Mathematician Andrew Wiles of the University of Oxford was awarded the prestigious Abel Prize for his remarkable proof of Fermat’s Last Theorem in the early 90s.

Wiles won 6 million Norwegian Kroner as part of the prize, equivalent to about $700,000.

Fermat’s Last Theorem was originally suggested over 350 years ago, but Wiles’ proof of the theorem involved proving a more general result in modern algebraic geometry, bringing in complex mathematical techniques that were not developed until the 20th century.

Despite the complexity of the proof, the theorem itself is pretty straightforward. Here’s the fascinating problem that Wiles solved that led to his prize.

## Perfect squares and cubes

Perfect squares are whole numbers that are the square of some other whole number. 25 is 5^{2}, 64 is 8^{2}, and 81 is 9^{2}.

It turns out that some perfect squares are in turn the sum of two other perfect squares: 25 = 9 + 16, or 3^{2} + 4^{2}. Indeed, there are infinitely many such perfect squares, and a perfect square along with the two other squares that add up to it are called Pythagorean triples for their geometric relationship to the Pythagorean Theorem regarding right triangles.

Of course, not all perfect squares can be written as the sum of two other perfect squares — a few minutes of playing around with, say, all the ways to add together two whole numbers to get 9 will show that there’s no pair of perfect squares in that list.

When mathematicians see a phenomenon like Pythagorean triples they often jump pretty quickly to considering generalizations of that phenomenon. In our case, we want to know if we can extend the idea of Pythagorean triples to higher powers: Could I take a perfect cube, like 8 (which equals 2^{3} or 2 x 2 x 2), and write it as a sum of two other perfect cubes? What about a perfect fourth power?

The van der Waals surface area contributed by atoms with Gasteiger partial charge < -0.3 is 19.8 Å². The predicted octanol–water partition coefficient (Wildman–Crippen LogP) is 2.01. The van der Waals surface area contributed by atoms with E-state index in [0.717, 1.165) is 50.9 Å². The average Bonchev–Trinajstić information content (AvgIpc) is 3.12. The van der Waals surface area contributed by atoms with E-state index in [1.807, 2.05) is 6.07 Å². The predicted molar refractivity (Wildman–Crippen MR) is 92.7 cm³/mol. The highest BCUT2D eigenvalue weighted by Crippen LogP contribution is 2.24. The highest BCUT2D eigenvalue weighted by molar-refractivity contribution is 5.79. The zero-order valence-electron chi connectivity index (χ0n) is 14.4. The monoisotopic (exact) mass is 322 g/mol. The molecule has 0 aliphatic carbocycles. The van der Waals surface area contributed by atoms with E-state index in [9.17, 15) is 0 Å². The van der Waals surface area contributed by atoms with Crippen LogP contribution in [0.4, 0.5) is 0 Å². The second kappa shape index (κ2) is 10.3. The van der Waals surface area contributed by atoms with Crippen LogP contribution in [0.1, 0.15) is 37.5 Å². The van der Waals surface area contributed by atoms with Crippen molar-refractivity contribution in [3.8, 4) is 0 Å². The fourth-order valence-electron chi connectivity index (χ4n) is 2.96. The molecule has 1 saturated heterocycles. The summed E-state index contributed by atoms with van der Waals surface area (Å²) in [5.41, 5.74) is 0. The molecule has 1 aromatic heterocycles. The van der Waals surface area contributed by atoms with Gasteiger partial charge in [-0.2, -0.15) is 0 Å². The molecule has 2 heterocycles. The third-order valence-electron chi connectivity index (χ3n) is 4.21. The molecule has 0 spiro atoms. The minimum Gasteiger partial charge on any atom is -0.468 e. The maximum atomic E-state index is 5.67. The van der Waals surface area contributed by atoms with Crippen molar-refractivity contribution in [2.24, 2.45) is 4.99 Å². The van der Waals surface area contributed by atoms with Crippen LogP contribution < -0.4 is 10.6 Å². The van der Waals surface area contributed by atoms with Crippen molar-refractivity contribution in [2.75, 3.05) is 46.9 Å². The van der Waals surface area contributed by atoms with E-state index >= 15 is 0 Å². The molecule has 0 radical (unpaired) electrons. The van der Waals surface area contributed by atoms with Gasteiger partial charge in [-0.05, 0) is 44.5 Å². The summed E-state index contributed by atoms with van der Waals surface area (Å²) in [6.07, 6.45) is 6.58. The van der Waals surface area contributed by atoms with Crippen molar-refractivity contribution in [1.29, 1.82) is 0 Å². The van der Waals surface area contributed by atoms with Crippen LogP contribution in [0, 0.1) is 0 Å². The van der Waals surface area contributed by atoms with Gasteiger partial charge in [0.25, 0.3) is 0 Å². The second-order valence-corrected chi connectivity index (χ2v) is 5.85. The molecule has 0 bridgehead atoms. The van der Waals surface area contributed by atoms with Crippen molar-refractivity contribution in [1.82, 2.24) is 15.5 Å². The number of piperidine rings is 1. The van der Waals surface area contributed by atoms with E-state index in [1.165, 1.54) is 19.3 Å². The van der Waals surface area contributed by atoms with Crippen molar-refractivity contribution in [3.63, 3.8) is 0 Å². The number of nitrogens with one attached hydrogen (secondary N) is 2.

Formally speaking, for a power n bigger than 2, can I find whole numbers a, b, and c so that c^{n} = a^{n} + b^{n}?

Wiles won the Abel prize for his 1994 proof that the answer to that question is an emphatic “no”: Triples like this don’t exist for powers bigger than 2.

Given that this is, on the surface, a fairly simple question, it’s remarkable that the answer wasn’t proven for over 350 years since it was first posited.

## Fermat’s Last Theorem

This mathematical statement — that we can’t take perfect whole number powers and break them into sums of other perfect powers — is known as Fermat’s Last Theorem after the 17th century French lawyer and mathematician Pierre de Fermat.

The theorem is named after Fermat because of an amazing note written in the margin of his copy of a classic Greek maths text around 1637, as per Wikipedia (emphasis ours):

“It is impossible to separate a cube into two cubes, or a fourth power into two fourth powers, or in general, any power higher than the second, into two like powers.

I have discovered a truly marvellous proof of this, which this margin is too narrow to contain.“

Of course, Fermat never actually published this supposed “truly marvellous proof.” Given that Wiles’ proof of the theorem used elaborate mathematical techniques that didn’t exist until the second half of the 20th century, many contemporary mathematicians are sceptical that Fermat had an actual proof.

This is not to say that the estimable lawyer was trying to commit fraud. It’s far from uncommon for a mathematician to convince him or herself that they have cracked a problem only to later realise (or for their peers to realise and inform them) that they missed some key, subtle detail or another that derails the whole project.

Regardless of whether or not Fermat actually had a proof, his method of claiming a solution that he didn’t write down because he didn’t have enough space has definitely tempted many maths students confronting homework deadlines in the centuries since.